Crustaceans, Pacific Northwest
The pacific northwest has many areas for sport fishing of Crustaceans, and you will not be disappointed. I love going out to get your own crabs and prawns. I used to go out at low night tides towing a small skiff behind me, clam rake in hand with a flashlight.
When you see a crab scurrying away, you lightly step on it, slid the clam rake under your foot to hold the crab to your foot. You swing your foot over your skiff, holding the crab to it with the rake, then you let the crab fall into the boat. Hand didn’t get wet and the crab did not pinch you.
People often mistake empty dungeness shells strewn along beaches for dead crabs. Crabs shed and grow new shells regularly as part of their growth process. The old shell splits at the back and along the sides so the crab can back out. The shell the crab leaves behind is an almost intact replica of the crab.
The hermit crab is a land or water dwelling crustacean. Unlike true crabs, hermit crabs have soft, vulnerable abdomens. For protection from predators, many hermit crabs seek out abandoned shells, usually snail shells to live in.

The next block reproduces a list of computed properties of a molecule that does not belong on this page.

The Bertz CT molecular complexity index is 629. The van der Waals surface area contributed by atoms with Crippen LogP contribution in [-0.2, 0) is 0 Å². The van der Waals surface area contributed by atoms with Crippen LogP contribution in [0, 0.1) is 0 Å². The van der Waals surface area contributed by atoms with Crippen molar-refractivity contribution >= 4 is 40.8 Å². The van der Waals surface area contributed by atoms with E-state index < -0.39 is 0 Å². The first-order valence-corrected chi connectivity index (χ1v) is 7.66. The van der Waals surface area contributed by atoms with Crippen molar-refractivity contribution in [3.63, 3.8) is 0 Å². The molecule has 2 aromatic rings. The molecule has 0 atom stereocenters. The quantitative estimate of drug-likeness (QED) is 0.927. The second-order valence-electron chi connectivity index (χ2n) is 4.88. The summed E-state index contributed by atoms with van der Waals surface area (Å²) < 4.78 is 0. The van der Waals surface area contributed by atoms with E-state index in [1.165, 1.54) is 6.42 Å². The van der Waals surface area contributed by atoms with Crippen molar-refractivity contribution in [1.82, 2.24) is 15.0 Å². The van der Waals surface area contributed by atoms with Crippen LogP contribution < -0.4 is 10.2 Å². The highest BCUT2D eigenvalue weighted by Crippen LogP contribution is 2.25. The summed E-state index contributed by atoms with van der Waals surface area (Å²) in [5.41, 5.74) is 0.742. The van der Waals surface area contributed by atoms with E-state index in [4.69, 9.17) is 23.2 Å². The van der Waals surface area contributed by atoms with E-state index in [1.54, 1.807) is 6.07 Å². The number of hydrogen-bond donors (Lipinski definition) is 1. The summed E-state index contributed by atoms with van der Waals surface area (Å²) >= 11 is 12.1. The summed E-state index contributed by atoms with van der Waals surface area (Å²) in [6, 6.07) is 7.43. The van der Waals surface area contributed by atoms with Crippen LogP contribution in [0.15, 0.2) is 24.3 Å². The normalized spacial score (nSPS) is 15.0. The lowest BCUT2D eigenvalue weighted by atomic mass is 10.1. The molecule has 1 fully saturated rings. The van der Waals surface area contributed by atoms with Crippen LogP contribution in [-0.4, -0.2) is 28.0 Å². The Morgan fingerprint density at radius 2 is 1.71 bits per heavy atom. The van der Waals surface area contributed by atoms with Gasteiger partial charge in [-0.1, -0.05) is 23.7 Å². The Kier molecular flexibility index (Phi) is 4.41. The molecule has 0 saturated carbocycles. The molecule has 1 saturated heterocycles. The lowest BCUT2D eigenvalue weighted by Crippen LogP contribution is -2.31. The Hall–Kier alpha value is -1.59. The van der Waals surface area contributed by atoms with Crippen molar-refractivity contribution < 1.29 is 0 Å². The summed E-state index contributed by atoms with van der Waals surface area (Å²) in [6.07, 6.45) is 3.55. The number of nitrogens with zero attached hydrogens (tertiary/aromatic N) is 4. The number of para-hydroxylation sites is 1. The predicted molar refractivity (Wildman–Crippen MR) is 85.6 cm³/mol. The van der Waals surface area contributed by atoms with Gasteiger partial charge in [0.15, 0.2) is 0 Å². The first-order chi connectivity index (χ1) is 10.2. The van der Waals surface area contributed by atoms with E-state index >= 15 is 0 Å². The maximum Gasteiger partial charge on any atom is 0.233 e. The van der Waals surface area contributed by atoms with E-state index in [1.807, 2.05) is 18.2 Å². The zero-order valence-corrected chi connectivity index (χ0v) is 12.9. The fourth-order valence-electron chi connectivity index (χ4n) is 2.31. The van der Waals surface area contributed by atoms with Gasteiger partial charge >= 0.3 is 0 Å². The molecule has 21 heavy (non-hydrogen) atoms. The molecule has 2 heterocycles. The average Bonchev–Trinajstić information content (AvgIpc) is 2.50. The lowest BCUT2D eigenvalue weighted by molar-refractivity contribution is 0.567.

The mudflat crab can be found throughout the pacific northwest. When approached, this tiny crustacean will rear up on its hind legs, ready to do battle.
Crustaceans are a wide ranging group of arthropods that include lobsters, crayfish, crabs, prawns, shrimp, barnacles, amphipods and isopods. There are several easy ways to identify crustaceans, they have a segmented body and an exoskeleton, their limbs are branched, and they two pairs of antennae. There are about 42,000 species of crustaceans, they are mostly aquatic and most live in a ocean marine environment. There are only a few species of crustaceans found on land or in freshwater. They are a wonderful and diverse group of animals.